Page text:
And so when I got to that joke, I recoiled: in laughter; in surprise (that someone had even bothered to make that gag – to write it, to animate it, to record the VO); and, most of all, in the wonder that I thought that the joke was written just for me.
A magic moment that, in the way it combined genuine characterisation with seemingly-private easter-egg, felt suitably game-ish. A totally optional dialogue moment, totally ephemeral in the course of the plot, became not only a moment of a humour, but also a further tight bond between my Mordin and my Shepard (for it is never “Shepard”, but invariably my Shepard, when you talk Mass Effect). They were not comrades not only in arms, but also in the Great Intergalactic Glee Club. It wasn’t just a gag; for me – and my Shepard – it became role-playing.
Dan’s right: it’s this little ephemeral moment, its unnecessary detail crafted with no less care than plot-critical dialogue, that reminds you how well filled-out the Mass Effect universe is. Characters don’t just have stats and firearms; they have hobbies and histories, too. World’s aren’t just created in the macro, but also the micro. This was one of the many tiny moments in Mass Effect 2 that made me love the game as much, if not more, than the tubthumping, huge moments.
My friend Steve Gaynor has put up his review of the year in gaming over at his blog, Fullbright. He’s got some sharp points, but I really liked his commentary on Street Fighter 4 – one of my favourite games of the past year. It deserved quoting in full:
Street Fighter 4: Simply put, I haven’t laughed so much at probably any game as I have playing SF4 in the conference room over lunches at 2K Marin. The fact that humor in games is “hard to do” comes up fairly often– only because people think of “humor” as “jokes,” which lose their power after their first telling. But humor is when something funny happens, and games are the only entertainment medium capable of making funny things happen in completely unplanned and unexpected ways. In the right company, Street Fighter 4, with its cartoonish brutality, over-the-top animations, and always-surprising reversals of fortune is a consistent laugh riot. Thank you, Capcom.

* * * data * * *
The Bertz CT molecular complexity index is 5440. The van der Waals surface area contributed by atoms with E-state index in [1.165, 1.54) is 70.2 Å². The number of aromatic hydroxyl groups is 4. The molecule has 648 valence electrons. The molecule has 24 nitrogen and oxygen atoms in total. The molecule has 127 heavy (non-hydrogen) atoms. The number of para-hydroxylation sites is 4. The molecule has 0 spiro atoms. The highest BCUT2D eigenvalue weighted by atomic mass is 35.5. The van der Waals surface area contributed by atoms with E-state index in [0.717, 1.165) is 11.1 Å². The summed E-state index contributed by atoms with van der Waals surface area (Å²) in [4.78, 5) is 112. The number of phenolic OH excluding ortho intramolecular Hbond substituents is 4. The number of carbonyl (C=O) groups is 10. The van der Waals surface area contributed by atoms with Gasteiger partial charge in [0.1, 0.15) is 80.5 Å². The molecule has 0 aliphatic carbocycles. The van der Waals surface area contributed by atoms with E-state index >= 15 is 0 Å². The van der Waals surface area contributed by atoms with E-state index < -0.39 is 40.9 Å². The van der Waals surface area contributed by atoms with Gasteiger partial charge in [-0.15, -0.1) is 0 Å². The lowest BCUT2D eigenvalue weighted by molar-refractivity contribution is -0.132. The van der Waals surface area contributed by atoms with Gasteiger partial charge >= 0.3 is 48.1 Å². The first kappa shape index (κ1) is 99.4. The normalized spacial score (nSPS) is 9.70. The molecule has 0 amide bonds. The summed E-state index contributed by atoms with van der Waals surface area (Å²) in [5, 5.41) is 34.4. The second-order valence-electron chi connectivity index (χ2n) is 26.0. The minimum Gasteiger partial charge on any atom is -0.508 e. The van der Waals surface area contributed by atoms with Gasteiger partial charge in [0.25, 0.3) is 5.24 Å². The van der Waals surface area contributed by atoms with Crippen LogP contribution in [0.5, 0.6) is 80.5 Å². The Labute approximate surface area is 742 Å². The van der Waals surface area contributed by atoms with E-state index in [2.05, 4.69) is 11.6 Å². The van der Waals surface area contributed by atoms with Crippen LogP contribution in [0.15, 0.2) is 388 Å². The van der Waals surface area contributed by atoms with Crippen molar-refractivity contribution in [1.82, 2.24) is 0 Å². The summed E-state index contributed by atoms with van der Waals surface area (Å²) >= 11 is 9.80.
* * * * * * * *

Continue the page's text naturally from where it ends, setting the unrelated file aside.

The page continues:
"Tommy, I appreciate you. You do so much for me. You make an excellent vegetable chili. And that time I was on a trip for work and you caught that mouse all on your own, you were really brave. On the flip side, Nick, Coach and your brother Ellis, they offer the security of a well-oiled killing machine. We cover each other. We share health packs. And we don’t cook vegetable chili."
"This guidebook is a practical “how-to” manual on the conduct of effective nation-building. It is organized around the constituent elements that make up any nation-building mission: military, police, rule of law, humanitarian relief, governance, economic stabilization, democratization, and development. The chapters describe how each of these components should be organized and employed, how much of each is likely to be needed, and the likely cost." Not your average "for dummies" book, then.
"In collaboration with Bungie and Microsoft we are bringing the artistry and almost infinite content of the Halo 3 world into your world. For the first time ever, custom screenshot images created on the Xbox 360 console during Halo 3 gameplay are available as remastered fine art products, and delivered ready to hang on your wall." Single-click from the Bungie.net screenshot viewer to buying prints (or canvases) of your screengrabs. Superb.
"Bayer’s DIDGET™ is the only blood glucose meter that plugs into a Nintendo DS™ or Nintendo DS™ Lite system. This unique meter helps encourage consistent testing with reward points that children can use to buy items within the game and unlock new game levels." Blood glucose monitor for diabetics that plugs into your Nintendo DS. Utterly awesome, and exactly what a new world of products should look like.
"I have realized that the traditional omelet form (eggs and cheese) is bourgeois. Today I tried making one out of cigarette, some coffee, and four tiny stones. I fed it to Malraux, who puked. I am encouraged, but my journey is still long." How have I only just encountered this?
"This is a website expressing my personal views – through a selection of opinionated observations and arguments. I’ll be including stories I like, ideas I find fascinating, work in progress and a selection of material from the BBC archives." Adam Curtis has a blog.
"Storytelling began as ceremony and evolved into ritual. It was commercialised in the middle ages, became big business in the 19th century and an international industry in the 20th. Today it is the ubiquitous wallpaper of the postmodern era." I still think there's some separation of plot/narrative to be considered, you can't deny Schrader makes some sensible points.